Of Mounts and Men – “War Horse” Review

First a popular children’s book, then a popular stage play, now Steven Spielberg has turned War Horse into a major motion picture. I know many people hear the title and groan. I also know others who would rather avoid Spielberg when he’s in sticky-sweet mode. I don’t expect everyone will be able to stop being a cynic for 2+ hours, but for those who can, you’ll be able to enjoy watching a master at work.

The story begins in England with the birth of the colt, Joey. A local farmer’s son, Albert, takes a shine to the horse and their friendship forms the backbone of the story. WWI breaks out and Joey is sold to the army. Then the movie jumps from vignette to vignette as Joey miraculously endures. Joey does some remarkable things during the war and is also quite lucky. I don’t want to get too specific since how Joey changes owners, and sides, is one of the film’s great joys. It’s amazing how Joey feels like a fully formed character despite being a horse, and we never stop hoping he finds his way back home.

I’m a big fan of the vignette structure of the film, which doesn’t actually kick in until the war begins. Before that, the film takes its time setting up Albert and Joey’s friendship, and the dynamic between Albert and his father and mother, played wonderfully by Peter Mullan and Emily Watson. Because of the time spent at the start, we become invested in the character’s fates. This also allows the film to easily jump into new scenarios with new characters because the movie has built a solid foundation. Plus, I found it a great way to cover many aspects of the war in one story. We get to see English officers, German grunts, the French countryside, the dreaded no-man’s land, and the best-ever postcard shot for England.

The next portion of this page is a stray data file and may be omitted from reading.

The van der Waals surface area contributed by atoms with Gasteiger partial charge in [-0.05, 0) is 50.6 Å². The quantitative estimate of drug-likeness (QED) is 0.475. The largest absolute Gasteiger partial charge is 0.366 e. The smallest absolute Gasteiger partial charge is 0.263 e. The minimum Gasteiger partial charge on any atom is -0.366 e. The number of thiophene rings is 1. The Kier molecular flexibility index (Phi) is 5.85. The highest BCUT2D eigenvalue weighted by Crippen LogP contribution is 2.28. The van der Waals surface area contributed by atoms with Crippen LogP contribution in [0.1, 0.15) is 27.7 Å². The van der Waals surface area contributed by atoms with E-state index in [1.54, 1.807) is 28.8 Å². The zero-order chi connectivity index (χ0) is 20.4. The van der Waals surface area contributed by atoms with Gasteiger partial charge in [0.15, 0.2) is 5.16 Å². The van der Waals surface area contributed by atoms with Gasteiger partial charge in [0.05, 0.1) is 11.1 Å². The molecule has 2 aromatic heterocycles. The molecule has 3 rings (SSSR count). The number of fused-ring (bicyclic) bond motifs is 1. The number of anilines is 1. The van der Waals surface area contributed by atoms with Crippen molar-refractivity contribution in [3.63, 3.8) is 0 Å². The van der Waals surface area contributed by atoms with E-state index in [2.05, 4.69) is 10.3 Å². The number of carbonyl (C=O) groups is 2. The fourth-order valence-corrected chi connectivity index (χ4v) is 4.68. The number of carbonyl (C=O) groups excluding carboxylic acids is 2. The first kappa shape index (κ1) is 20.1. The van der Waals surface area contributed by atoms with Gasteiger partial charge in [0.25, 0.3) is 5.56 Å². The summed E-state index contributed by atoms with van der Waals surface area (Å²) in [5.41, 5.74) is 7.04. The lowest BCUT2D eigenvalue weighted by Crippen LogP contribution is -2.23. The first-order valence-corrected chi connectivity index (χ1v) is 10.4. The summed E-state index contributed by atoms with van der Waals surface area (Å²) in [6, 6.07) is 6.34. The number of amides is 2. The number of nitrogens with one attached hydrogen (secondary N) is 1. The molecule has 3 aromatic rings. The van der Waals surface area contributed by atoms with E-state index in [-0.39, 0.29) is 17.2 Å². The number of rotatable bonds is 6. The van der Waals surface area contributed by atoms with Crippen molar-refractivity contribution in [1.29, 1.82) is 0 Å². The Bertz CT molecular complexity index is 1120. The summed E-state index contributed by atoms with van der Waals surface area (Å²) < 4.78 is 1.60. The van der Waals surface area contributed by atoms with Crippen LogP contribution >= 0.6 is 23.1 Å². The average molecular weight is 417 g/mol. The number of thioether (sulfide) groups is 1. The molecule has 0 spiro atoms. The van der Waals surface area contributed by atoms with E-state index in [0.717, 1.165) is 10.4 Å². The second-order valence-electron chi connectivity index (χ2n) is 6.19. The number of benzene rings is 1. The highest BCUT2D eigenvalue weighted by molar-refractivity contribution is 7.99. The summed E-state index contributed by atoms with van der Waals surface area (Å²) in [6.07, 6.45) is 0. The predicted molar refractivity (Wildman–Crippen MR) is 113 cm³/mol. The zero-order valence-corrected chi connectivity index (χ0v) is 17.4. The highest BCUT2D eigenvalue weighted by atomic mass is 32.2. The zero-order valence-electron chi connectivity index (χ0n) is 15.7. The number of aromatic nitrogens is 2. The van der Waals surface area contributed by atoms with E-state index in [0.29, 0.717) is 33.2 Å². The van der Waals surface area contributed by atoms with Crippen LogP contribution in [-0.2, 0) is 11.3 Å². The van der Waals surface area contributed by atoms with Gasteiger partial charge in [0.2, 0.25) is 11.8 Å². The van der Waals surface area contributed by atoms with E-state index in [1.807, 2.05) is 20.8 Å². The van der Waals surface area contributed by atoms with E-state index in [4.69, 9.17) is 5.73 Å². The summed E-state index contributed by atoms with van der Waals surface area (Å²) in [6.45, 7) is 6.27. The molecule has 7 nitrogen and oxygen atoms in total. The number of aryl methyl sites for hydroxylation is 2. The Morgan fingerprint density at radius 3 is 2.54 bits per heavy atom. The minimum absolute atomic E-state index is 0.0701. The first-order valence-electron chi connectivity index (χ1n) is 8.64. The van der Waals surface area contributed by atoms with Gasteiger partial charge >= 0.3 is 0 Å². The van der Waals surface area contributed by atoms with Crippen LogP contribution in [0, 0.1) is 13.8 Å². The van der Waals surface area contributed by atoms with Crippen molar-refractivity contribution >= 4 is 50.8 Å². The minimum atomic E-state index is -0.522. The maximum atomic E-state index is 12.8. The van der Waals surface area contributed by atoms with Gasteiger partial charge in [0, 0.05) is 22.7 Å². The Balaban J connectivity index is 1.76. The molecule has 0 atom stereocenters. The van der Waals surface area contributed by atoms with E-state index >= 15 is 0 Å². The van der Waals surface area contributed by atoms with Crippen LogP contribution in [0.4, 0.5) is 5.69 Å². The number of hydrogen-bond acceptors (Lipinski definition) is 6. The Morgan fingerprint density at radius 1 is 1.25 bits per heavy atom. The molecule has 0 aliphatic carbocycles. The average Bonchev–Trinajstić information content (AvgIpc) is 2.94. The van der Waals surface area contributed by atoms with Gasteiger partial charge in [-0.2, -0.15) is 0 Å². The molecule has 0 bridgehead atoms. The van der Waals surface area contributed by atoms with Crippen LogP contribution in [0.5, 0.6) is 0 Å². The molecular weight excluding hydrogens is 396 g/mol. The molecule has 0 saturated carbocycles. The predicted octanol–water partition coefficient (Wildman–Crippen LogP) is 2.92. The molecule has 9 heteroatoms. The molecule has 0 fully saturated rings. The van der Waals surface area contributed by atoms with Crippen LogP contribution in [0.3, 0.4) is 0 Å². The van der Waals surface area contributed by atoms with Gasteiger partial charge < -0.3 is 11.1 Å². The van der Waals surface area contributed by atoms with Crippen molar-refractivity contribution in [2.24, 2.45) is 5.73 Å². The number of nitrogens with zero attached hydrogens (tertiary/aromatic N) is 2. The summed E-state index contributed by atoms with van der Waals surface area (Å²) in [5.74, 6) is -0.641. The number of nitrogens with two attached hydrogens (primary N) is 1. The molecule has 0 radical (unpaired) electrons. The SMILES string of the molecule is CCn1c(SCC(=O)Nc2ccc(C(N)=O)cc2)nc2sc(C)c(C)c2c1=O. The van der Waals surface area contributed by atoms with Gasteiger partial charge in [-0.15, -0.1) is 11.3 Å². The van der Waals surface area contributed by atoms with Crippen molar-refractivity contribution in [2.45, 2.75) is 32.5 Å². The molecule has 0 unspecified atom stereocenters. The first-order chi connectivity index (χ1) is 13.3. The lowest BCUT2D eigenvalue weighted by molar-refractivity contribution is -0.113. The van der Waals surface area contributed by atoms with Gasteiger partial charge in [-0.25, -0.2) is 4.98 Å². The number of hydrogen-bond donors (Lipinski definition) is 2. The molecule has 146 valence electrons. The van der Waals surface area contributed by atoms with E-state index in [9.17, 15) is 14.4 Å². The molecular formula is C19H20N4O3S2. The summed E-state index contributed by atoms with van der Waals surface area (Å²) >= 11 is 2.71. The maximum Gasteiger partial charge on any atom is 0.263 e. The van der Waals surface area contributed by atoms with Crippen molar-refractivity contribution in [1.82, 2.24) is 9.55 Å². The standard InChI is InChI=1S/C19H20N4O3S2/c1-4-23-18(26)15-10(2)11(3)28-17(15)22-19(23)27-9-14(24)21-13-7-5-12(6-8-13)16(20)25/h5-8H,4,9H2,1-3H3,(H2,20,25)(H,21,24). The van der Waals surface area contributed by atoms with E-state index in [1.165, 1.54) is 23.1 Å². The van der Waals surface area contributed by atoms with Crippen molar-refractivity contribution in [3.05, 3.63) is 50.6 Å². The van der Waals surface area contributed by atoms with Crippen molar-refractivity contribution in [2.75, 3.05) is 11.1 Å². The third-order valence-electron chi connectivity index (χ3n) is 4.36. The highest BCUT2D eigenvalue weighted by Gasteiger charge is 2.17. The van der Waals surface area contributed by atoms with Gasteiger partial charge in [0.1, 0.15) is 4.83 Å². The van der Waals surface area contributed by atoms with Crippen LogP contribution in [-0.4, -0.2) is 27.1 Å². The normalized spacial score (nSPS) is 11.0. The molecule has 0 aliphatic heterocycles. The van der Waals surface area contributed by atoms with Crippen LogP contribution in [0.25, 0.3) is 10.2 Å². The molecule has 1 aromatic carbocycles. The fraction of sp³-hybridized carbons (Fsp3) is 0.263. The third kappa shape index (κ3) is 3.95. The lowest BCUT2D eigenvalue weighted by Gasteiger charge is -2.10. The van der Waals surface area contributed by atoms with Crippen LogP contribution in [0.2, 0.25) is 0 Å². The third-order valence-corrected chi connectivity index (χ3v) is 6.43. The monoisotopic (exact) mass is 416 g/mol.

I’m sure some might find Joey’s journey a little too unbelievable, but that’s not the point. This isn’t some “real” or “authentic” look at WWI. It’s a fairy tale. In fact, you could just as well of called the movie “Jesus Horse,” the miracles Joey performs being one of several correlations. (Anyone else notice the crown of thorns and cross to bear?) What matters is that you believe the emotion of the story. Do you cheer Joey on and are you thrilled and amazed watching the story unfold? That’s what matters.

And I have to say I was most certainly taken by this journey. Not only because of the structure, but because Spielberg has crafted a technical marvel of a movie. Janusz Kaminski shoots the film as a golden throwback to John Ford and it is beautiful. Some have said it’s too beautiful, but that doesn’t even make sense. The acting is great. It isn’t too showy, but a lot of wonderful work from some classic character actors and a few up and comers. You can’t really complain when watching a movie with David Thewlis (Naked), Peter Mullan (Tyrannosaur), Emily Watson (Punch-Drunk Love), Tom Hiddleston (Thor), Benedict Cumberbatch (Atonement), Toby Kebbell (Control), Niels Arestrup (Un Prophete), Eddie Marsan (Happy-Go-Lucky), and Liam Cunningham (The Wind That Shakes The Barley). I also found the young acting from newcomers Jeremy Irvine and Celine Buckens to be very effective.